ROME – Italy is ecstatic about Paolo Sorrentino’s “The Great Beauty” scooping the Academy Award for Best Foreign Language Film, which marks its eleventh foreign Oscar and consolidates the country’s status as the world’s winner of the most foreign film statuettes.
France has won nine Oscars in the foreign language category. Italy and France have both additionally won three special/honorary Oscars.
“It’s ‘Great Beauty’ in Hollywood. Paolo Sorrentino Wins The Oscar,” trumpeted the website for leading Italian daily “Corriere della Sera.”
Italy’s Culture Czar Dario Franceschini tweeted his joy calling the Oscar win a “self confidence booster” for the country, while Roberto Cicutto, head of Italy’s film entity and promotional org. Istituto Luce Cinecittà, enthused that “this must be a point of no return,” for the international visibility of Italian movies.
The foreign Oscar for Sorrentino’s tribute to Rome’s decadence and magnificence amid Italy’s current political and economic paralysis, follows a 15-year dry spell for Italian cinema at the Oscars. The last Italian film to win an Academy Award was Roberto Benigni’s “Life is Beautiful,” which scooped three Oscars in 1999, including best foreign film.
“Beauty” is Sorrentino’s sixth feature. The 43-year-old Neapolitan helmer’s career started in 2001 with “One Man Up,” a dual plot line drama in which thesp Toni Servillo plays an ageing crooner. Servillo, who has since become the helmer’s male muse, has also starred in Sorrentino’s “The Consequences of Love,” and “Il Divo,” besides “Beauty,” of course. In “Beauty” Servillo plays a novelist/journalist with writers’ block on a Dantesque descent amid the Eternal City’s grotesque glitterati and the country’s malaise and cultural impasse.
All Sorrentino’s pics have been produced by Francesca Cima and Nicola Giuliano’s Rome shingle Indigo Film. “Beauty” was co-produced by Indigo with France’s Babe Films, Pathe Prod., and France 2 Cinema, and co-financed by Medusa.
Ironically, “Beauty” has split critics in Italy where some prominent dailies, such as “Corriere della Sera” and “La Stampa,” gave it the thumbs down, after it’s Cannes bow in May 2013. La Stampa’s Alessandra Levantesi Kezich wrote that Sorrentino’s pic was made of “grotesque fragments of a puzzle that does not come together in a unified whole.” Many Italians consider it a Berlusconi-era update of Fededrico Fellini’s “La Dolce Vita,” and some have been irked by Sorrentino’s references in the pic to Fellinesque tropes which they held sacred.
‘“La Dolce Vita” was a masterpiece, mine [my work] is a movie,” Sorrentino said at the Cannes presser, and has repeated this line in many interviews since then.
In his Oscar acceptance speech Sorrentino thanked Fellini, the Talking Heads, Martin Scorsese, and former Argentine player Diego Armando Maradona as his sources of inspiration. Sorrentino also thanked the cities of Rome and Naples, and his family.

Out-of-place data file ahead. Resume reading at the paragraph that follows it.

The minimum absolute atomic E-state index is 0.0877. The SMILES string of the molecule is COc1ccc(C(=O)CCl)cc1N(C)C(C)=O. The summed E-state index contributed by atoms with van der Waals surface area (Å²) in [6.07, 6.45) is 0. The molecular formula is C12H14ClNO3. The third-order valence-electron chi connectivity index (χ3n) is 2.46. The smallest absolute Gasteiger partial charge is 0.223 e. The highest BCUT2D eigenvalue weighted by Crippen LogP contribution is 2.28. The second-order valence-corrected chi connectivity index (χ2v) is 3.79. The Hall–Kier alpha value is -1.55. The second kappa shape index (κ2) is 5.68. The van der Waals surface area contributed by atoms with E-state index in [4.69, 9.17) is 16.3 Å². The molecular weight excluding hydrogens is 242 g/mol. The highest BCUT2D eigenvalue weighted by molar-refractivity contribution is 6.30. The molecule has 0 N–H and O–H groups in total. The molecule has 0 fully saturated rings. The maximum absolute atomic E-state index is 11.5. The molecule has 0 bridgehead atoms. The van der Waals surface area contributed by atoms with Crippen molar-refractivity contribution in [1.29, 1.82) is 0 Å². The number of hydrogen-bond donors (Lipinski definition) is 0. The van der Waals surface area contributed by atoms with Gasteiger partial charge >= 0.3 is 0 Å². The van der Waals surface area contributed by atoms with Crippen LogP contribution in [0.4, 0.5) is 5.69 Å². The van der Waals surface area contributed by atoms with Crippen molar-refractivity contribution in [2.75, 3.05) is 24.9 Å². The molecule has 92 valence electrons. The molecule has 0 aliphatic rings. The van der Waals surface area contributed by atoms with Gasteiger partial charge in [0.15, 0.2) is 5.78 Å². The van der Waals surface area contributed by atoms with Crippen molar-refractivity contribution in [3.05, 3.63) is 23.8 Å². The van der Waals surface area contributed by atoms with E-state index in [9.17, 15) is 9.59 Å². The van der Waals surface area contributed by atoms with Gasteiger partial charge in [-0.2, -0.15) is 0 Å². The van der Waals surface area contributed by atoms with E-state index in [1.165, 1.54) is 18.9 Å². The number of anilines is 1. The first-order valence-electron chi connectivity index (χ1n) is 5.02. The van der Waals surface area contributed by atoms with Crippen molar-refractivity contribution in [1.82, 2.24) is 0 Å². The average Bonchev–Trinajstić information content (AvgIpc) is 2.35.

“Beauty,” which swept the foreign film categories at the Golden Globes and at Britain’s BAFTA’s – and was also the big winner at the European Film Awards – went on release in Italian movie theatres on May 21, 2013, the day after its Cannes bow. It has pulled a strong roughly $10 million since then at the home box office via Medusa, the movie unit of Silvio Berlusconi’s Mediaset TV empire.
Last week Italian exhibitors protested over Mediaset’s decision to air “The Great Beauty” in primetime on its flagship Canale 5 TV station on March 4, anticipating an Oscar victory.
Italo exhibbers have been fuming about Mediaset’s decision to air “Beauty” for millions of Italians on free TV shortly after the Oscars because they were eager to capitalize on its positive Oscar prospects. Mediaset, which is the country’s top commercial network, is also breaking with the Italian practice of a roughly two-year window between a title’s theatrical release and its free-TV bow. However in Italy this window is a gentleman’s agreement and is not cast in stone. Mediaset has not commented this distribution dispute.
Sorrentino’s next pic will be Michael Caine-starrer “In The Future,” details of which are being kept under wraps.
“In The Future,” which Indigo will produce, will mark Sorrentino’s second English-language pic after his 2011 “This Must The Place,” which toplined Sean Penn as an aged rock star-turned-Nazi hunter.
Sorrentino’s win isn’t the only Oscar victory Italians are cheering. Venice film festival topper Alberto Barbera is also very pleased about the seven Oscars scooped by Alfonso Cuaron’s “Gravity,” the fest’s opener last year.
“This is the first time in 40 years that the opening film in Venice has won so many Oscars,” boasted Barbera in a statement. “A triumph that confirms the Venice Film Festival as one of the most prestigious opportunities for internationally launching and promoting the most important films of the season. We are proud of this result and grateful to Warner Bros. for believing in the Festival,” he added.